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Oct 31 2011

No Fighting! No Biting! A How-To Guide For Discipline

By at 10:18 am

father disciplining childThe biggest challenge most parents of young children face is how to effectively discipline in a way that stops bad behavior, encourages good behavior, and creates a conscience.

When I was a kid, my mother slapped me on my hand, arm, or tush. And I was a good kid! The worst thing I ever did was “be fresh” (aka talking back) or fighting with my younger sister. I distinctly remember putting a book in my underpants–I might have been good, but not too smart. My mother removed the book before potching (Yiddish, slapping) me.

My husband, by his own account, was pretty mischievous–he shot his sister’s canary to death with a water gun, tried to flush his friend’s snowsuit down the toilet so she wouldn’t leave the play date, got stuck on top of the garage, and frequently heard, “Wait ’til your father gets home!” His dad then took him into the den and slapped him with a belt! It is impossible for me to imagine my lovely and loving father-in-law doing that, but he did. So did a lot of dads in those days. (In my case, my father never hit any of us. He never even raised his voice to me.)

Long ago, our friends spent Shabbos with us. We each had two small kids at the time. Their young son (probably about 2 years old) was angry at his older sister and hit her. His father, a psychologist it should be noted, took the little boy across his lap and spanked him several times, all the while saying, “We do not hit!” This is a true story.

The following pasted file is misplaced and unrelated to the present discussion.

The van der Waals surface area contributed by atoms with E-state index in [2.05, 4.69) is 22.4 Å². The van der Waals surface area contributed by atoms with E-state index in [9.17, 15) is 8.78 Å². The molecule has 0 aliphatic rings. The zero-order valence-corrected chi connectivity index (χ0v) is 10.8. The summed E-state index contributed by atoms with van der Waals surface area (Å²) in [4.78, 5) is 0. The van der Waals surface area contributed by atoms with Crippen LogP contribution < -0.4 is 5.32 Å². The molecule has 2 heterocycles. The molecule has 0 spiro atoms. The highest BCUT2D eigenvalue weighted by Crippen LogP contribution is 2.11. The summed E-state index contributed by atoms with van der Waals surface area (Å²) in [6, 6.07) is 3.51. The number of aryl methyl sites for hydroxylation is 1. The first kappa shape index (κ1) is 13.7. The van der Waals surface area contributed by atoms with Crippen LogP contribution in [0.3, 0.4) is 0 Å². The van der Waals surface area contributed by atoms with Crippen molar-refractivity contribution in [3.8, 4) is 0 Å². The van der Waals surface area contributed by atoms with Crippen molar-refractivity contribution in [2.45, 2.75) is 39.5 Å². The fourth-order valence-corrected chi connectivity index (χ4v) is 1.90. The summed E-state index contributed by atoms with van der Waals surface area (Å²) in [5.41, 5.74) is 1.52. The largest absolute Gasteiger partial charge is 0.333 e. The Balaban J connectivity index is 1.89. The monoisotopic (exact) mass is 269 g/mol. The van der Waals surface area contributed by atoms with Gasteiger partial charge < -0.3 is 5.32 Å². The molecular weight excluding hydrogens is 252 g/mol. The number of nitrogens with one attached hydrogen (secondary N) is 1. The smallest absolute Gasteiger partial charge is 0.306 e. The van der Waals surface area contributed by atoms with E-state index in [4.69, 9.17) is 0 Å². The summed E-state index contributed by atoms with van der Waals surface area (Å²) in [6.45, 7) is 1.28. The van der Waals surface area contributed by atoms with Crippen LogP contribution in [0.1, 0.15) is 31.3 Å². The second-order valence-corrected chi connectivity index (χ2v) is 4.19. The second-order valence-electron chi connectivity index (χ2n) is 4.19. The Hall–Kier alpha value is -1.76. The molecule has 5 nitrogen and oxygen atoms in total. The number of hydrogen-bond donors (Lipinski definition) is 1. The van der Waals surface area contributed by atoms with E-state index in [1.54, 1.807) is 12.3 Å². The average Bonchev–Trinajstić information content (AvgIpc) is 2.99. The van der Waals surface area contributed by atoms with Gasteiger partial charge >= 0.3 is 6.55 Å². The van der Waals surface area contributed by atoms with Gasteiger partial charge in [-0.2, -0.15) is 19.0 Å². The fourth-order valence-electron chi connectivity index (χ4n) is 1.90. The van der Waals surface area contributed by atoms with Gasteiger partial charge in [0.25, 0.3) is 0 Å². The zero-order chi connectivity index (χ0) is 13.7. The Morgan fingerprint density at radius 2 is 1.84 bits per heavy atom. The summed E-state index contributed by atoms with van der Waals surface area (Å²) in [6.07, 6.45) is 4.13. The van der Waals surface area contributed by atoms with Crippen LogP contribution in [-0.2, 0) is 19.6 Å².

As a parent, I was absolutely philosophically opposed to any kind of corporal punishment. But I did slip up and recall giving a potch when daughter #2 broke a bottle of nail polish all over the bathroom after being warned repeatedly, and a slap on son #2’s tush when he broke an expensive doll after being similarly warned, and a big yell and zets (Yiddish, more than a potch) on son #1’s tush when he ran into the street–I was very pregnant and didn’t get to him fast enough to prevent his sprint. I think I must have hit daughter #1 at least once, but neither of us recall when. I regret these times when I was so out of control that I physically hurt my child. It was wrong in my scheme of things. Their provocative behavior was never repeated–partially, I think, because of the shock of my reaction. Read the rest of this entry →

Jul 29 2011

Ask Bubbe: A Baby with a Biting Problem

By at 1:53 pm

Dear Bubbie,

My wonderful, adorable grandson is 16 months old. He was just in for a 12 day visit from LA. He has started biting his mom and dad when he puts his head on their shoulder or leg–not always but often. It seems to be a sign of affection for him as he smiles broadly when he does it. He is still getting some side and back teeth, so I thought it might be teething. He doesn’t seem to do it with anyone else. They say “no!” firmly and put him down for a minute, but that doesn’t seem to stop him.

His mom had been away for one week and then two weeks later, he came east and has been alternating between bubbie’s house, savta’s house, and an aunt’s house–his parents have been with him the whole trip back east, except for a wedding one evening.

Any suggestions.


Bubbie Sue

Hi Susan,

The first thing I note is all the change which has been taking place in the last few weeks; this will certainly destabilize a small child and could well lead to all sorts of stress-related behaviors.

Babies and toddlers bite for many reasons–curiosity, teething discomfort, frustration, power-seeking, and stress. Certainly a 16-month-old is in the throes of teething. The molars and those tricky canines (eye-teeth) can cause him pain and make him likely to want to chomp onto something for relief; but this sort of ‘smiling bite’ sounds more like a psychological rather than physiological reason. Read the rest of this entry →


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